Businessweek's Joshua Green reports today:
When Congress reconvenes on Jan. 6, one of the first issues it will take up is whether to renew an emergency federal unemployment program that expired on Dec. 28, cutting off 1.3 million jobless workers. Enacted in 2008 at the start of the recession, it provided up to 47 weeks of benefits for those still looking for work when their state unemployment benefits ran out. Senate Majority Leader Harry Reid says he’ll try to pass a temporary extension, but most Republicans have balked at the $25 billion-a-year cost. If the program isn’t revived, the impact could be significant—not just for the 1.3 million people losing a vital lifeline but on the broader economy.
On Monday, Democrats on the House Ways and Means Committee released new data on the loss of unemployment insurance benefits by state, with a statement calling on Republicans to intervene on behalf of families "cut off from this basic assistance for job seekers."
Ways and Means Committee Democrats today released new estimates showing how many additional people in every state will lose their unemployment benefits each week that the federal program remains expired. On Saturday, 1.3 million people nationwide lost their federal unemployment insurance. In the first six months of 2014, an additional 1.9 million Americans will lose their coverage as they exhaust their state benefits and are unable to receive federal unemployment insurance – with 72,000 losing their benefits each week during the first half of 2014. The figures are based on Department of Labor data.
In Colorado, an estimated 20,200 unemployed workers saw their benefits cut off last weekend–a tough Christmas present indeed. During the first half of 2014, data from Ways and Means Democrats estimates that 1,123 workers in Colorado will lose unemployment benefits each week if the federal Emergency Unemployment Compensation program is not extended, a total additional 29,200 workers.
As usual, Democrats find themselves up against Republican ideological presumption. Businessweek:
Though the job market hasn’t fully recovered from the recession, many Republicans believe extending jobless benefits saps workers’ motivation to seek employment or accept positions they deem less than ideal. “I do support unemployment benefits for the 26 weeks that they’re paid for,” Kentucky Senator Rand Paul said on Fox News on Dec. 8. “Beyond that, you do a disservice to these workers. When you allow people to be on unemployment insurance for 99 weeks, you’re causing them to become part of this perpetual unemployed group.”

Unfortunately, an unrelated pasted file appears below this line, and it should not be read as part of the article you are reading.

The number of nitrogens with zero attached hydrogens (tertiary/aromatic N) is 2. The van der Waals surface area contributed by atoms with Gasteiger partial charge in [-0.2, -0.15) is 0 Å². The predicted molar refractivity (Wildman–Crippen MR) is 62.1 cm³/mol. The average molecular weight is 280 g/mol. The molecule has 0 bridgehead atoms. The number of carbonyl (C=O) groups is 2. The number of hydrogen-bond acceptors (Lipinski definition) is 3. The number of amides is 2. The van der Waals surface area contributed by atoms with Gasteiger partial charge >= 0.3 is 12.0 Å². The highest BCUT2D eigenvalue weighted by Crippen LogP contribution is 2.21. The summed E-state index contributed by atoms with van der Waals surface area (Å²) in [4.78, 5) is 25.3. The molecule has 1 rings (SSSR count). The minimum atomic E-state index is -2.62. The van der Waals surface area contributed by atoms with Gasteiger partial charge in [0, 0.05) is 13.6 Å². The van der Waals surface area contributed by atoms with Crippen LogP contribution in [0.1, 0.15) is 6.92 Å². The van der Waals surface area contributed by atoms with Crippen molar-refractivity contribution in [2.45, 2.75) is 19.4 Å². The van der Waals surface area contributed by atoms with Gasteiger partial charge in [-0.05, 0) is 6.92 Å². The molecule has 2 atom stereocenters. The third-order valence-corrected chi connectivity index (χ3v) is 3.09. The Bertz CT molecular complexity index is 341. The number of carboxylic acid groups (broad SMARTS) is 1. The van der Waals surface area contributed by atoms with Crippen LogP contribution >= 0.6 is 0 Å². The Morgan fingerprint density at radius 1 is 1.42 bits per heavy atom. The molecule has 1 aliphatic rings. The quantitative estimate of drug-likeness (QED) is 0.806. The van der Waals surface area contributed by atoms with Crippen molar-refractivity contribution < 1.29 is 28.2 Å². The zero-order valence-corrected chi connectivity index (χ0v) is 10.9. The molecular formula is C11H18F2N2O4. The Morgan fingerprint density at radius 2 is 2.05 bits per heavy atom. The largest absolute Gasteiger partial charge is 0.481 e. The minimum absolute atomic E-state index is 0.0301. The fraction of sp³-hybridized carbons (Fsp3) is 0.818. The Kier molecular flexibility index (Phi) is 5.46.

Much like the "sequester" federal budget cuts that took effect after Congress failed to make good on their 2011 promises to find alternatives, Republicans for a long time paid lip service to the desire to keep unemployment benefits flowing to jobseekers during the recent severe recession. With after the disastrous shutdown of the federal government last October, the sequester cuts Republicans had previously spoke out against became more or less their sole claim to victory. Today, where disparaging unemployment benefits was at one point off limits in this recession, you have influential Republicans openly grousing about creating a perpetual "dependent class" on government.
Polling released just before Christmas from Colorado's most competitive congressional district, GOP Rep. Mike Coffman's CD-6, shows voters their support extending federal emergency unemployment benefits by a whopping 63-33% majority. Here again we have an issue where the polling clearly indicates a politically expedient course of action. Just not the action taken by Coffman and his Republican colleagues.
Will this election year make a difference–to the endangered Rep. Coffman, or to House GOP leadership? We'll have to wait and see.